October 10 , 2021 – What Possesses You?

Rev. Amanda Highben

Text: Mark 10.17-31

Before last week, I hadn’t thought much about the man in Mark’s gospel who runs up to Jesus, kneels before him, and asks what he must do to inherit eternal life. Of course, I’d read the story before and was familiar with it, but to me, the man was just an anonymous rich guy there to make the point that you can’t be wealthy and follow Jesus at the same time. I mean, there’s not much to him, and the only attention he really deserves from us is derision: he loves or needs his possessions more than he wants eternal life, so he walks away, never to be heard from again. Why give him another thought, really. 

But as I spent more time with this man and Jesus and read (and reread) their encounter, I started noticing things that hadn’t caught my attention before. Details that transformed this generic rich man into a real flesh-and-blood human. And the more closely I paid attention, the more I empathized with him and realized he wasn’t that different from me. That his hopes and fears were not unlike my own. And I wonder if the same might be true for you too, for all of us in fact. 

Because we all have something in our lives that feels impossible to release so that we might follow Jesus wherever he might go. We all have something that we believe defines who we are and gives us our value and worth. And were Jesus to tell us, as he told the man, to give up that one thing, then we too might go away in grief and shock. We too might find it impossible to believe that our worth is not wrapped-up in anything we can do or achieve or produce or attain. “Follow me,” Jesus says. “Follow me and have faith that you matter because you belong to me. You are worthy because I have redeemed you and called you by name. You are enough because you are mine.”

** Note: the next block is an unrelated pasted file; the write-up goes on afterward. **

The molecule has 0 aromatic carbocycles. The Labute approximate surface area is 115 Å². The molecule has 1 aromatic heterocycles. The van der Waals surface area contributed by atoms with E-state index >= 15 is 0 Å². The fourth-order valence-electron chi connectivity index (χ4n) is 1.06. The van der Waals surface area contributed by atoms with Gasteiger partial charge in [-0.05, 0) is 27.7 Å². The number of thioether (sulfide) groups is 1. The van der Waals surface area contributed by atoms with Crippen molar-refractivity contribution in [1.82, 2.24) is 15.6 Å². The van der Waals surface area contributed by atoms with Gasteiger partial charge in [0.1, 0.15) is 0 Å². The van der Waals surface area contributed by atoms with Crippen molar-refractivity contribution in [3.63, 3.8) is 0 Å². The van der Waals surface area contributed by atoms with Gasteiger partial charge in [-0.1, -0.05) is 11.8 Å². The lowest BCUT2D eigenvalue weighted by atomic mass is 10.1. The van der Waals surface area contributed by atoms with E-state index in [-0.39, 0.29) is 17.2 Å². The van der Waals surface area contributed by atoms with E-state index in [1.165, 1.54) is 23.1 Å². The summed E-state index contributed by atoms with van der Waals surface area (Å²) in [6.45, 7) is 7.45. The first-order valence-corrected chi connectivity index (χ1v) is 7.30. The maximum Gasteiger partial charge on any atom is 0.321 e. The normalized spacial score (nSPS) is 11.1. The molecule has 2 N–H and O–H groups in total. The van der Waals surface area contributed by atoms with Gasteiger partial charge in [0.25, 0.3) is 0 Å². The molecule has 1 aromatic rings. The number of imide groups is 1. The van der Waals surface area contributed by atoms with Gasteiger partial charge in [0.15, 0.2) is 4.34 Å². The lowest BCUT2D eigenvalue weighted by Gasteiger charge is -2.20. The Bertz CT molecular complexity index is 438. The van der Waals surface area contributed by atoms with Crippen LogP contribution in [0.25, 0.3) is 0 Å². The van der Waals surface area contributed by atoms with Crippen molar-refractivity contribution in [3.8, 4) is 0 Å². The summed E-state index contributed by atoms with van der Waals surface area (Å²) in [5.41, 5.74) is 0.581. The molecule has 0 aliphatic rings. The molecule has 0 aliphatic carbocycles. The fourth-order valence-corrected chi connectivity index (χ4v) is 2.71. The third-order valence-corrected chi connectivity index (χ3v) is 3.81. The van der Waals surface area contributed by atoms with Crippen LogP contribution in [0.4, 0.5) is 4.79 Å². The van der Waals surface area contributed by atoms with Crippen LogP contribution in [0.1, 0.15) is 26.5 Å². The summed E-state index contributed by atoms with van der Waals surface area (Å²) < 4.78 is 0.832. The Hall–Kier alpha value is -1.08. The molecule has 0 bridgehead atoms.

But the man in Mark’s gospel couldn’t or wouldn’t believe that in Christ he was enough. After Jesus says, “follow me,” but first “go, sell what you own, and give the money to the poor,” the man “was shocked and went away grieving, for he had many possessions.” It’s his grief and sorrow that get me, and what led me in the first place to recognize him as more than just some random rich man who doesn’t really want to follow Jesus and is perhaps there just to make a point about the downfall and sin of wealth. Because if he didn’t care, then Jesus’ instructions to give everything away wouldn’t have bothered him at all. He would have just laughed or rolled his eyes. But I think his desire to be faithful to God and to inherit eternal life is genuine. In all humility, he kneels before Jesus and calls him “Good Teacher.” What is more, he runs to Jesus because, like any earnest student, he’s eager to learn what more he can do, even though he’s already done so much. He has fulfilled all of God’s laws of love; he has loved his neighbor as he loves himself. “Teacher,” he says, “I have kept all these since my youth.” 

Now, at this point many preachers would tell you to take the man’s words with a huge grain of salt (like, a hunk of salt). There’s no way he’s kept all the commandments. He’s either totally arrogant, utterly foolish, or he’s just flat-out lying. Regardless, we shouldn’t believe him. Except for one thing…Jesus believes him. Jesus, writes Mark, looks at the man and loves him. What is more, he is the only person in all of Mark’s gospel who is singled out as being loved by Jesus. Granted, Jesus’ love probably doesn’t prove the man’s perfect obedience to the Law. He is only human after all, prone to sin, just as we all are. But Jesus, who knows the depths of our hearts and minds, knows this man is open-hearted, faithful, eager to learn, and sincere in his desire to love God and his neighbor.